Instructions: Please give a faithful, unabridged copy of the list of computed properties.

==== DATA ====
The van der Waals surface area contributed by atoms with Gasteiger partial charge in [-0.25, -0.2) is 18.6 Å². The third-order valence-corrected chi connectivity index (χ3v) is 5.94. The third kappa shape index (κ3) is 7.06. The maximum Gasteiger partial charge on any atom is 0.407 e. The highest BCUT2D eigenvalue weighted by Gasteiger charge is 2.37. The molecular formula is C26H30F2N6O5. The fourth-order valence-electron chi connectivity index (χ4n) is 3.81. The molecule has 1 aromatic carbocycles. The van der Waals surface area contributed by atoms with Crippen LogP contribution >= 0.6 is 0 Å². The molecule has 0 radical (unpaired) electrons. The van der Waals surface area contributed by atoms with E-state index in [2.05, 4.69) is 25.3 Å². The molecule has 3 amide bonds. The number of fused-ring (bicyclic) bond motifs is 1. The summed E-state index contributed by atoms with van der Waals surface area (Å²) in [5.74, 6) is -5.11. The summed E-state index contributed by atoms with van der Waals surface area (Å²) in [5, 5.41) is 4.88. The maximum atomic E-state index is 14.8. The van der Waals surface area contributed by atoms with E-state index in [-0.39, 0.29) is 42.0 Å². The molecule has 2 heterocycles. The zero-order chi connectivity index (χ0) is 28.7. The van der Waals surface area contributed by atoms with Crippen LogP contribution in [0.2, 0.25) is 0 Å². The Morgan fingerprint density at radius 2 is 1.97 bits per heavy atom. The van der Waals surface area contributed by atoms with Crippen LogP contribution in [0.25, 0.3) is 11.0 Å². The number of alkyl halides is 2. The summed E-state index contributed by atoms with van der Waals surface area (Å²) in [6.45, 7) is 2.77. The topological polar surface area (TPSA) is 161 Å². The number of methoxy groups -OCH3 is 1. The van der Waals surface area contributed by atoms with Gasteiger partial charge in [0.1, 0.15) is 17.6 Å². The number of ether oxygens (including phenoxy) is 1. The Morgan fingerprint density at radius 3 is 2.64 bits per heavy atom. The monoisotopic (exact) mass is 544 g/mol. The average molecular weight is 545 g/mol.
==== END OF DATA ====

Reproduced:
The van der Waals surface area contributed by atoms with Gasteiger partial charge in [-0.25, -0.2) is 18.6 Å². The third-order valence-corrected chi connectivity index (χ3v) is 5.94. The third kappa shape index (κ3) is 7.06. The maximum Gasteiger partial charge on any atom is 0.407 e. The highest BCUT2D eigenvalue weighted by Gasteiger charge is 2.37. The molecular formula is C26H30F2N6O5. The fourth-order valence-electron chi connectivity index (χ4n) is 3.81. The molecule has 1 aromatic carbocycles. The van der Waals surface area contributed by atoms with Crippen LogP contribution >= 0.6 is 0 Å². The molecule has 0 radical (unpaired) electrons. The van der Waals surface area contributed by atoms with E-state index in [2.05, 4.69) is 25.3 Å². The molecule has 3 amide bonds. The number of fused-ring (bicyclic) bond motifs is 1. The summed E-state index contributed by atoms with van der Waals surface area (Å²) in [5.74, 6) is -5.11. The summed E-state index contributed by atoms with van der Waals surface area (Å²) in [5, 5.41) is 4.88. The maximum atomic E-state index is 14.8. The van der Waals surface area contributed by atoms with E-state index in [-0.39, 0.29) is 42.0 Å². The molecule has 2 heterocycles. The zero-order chi connectivity index (χ0) is 28.7. The van der Waals surface area contributed by atoms with Crippen LogP contribution in [0.2, 0.25) is 0 Å². The Morgan fingerprint density at radius 2 is 1.97 bits per heavy atom. The van der Waals surface area contributed by atoms with Crippen LogP contribution in [0.25, 0.3) is 11.0 Å². The number of alkyl halides is 2. The summed E-state index contributed by atoms with van der Waals surface area (Å²) in [6.45, 7) is 2.77. The topological polar surface area (TPSA) is 161 Å². The number of methoxy groups -OCH3 is 1. The van der Waals surface area contributed by atoms with Gasteiger partial charge in [0.1, 0.15) is 17.6 Å². The number of ether oxygens (including phenoxy) is 1. The Morgan fingerprint density at radius 3 is 2.64 bits per heavy atom. The monoisotopic (exact) mass is 544 g/mol. The average molecular weight is 545 g/mol.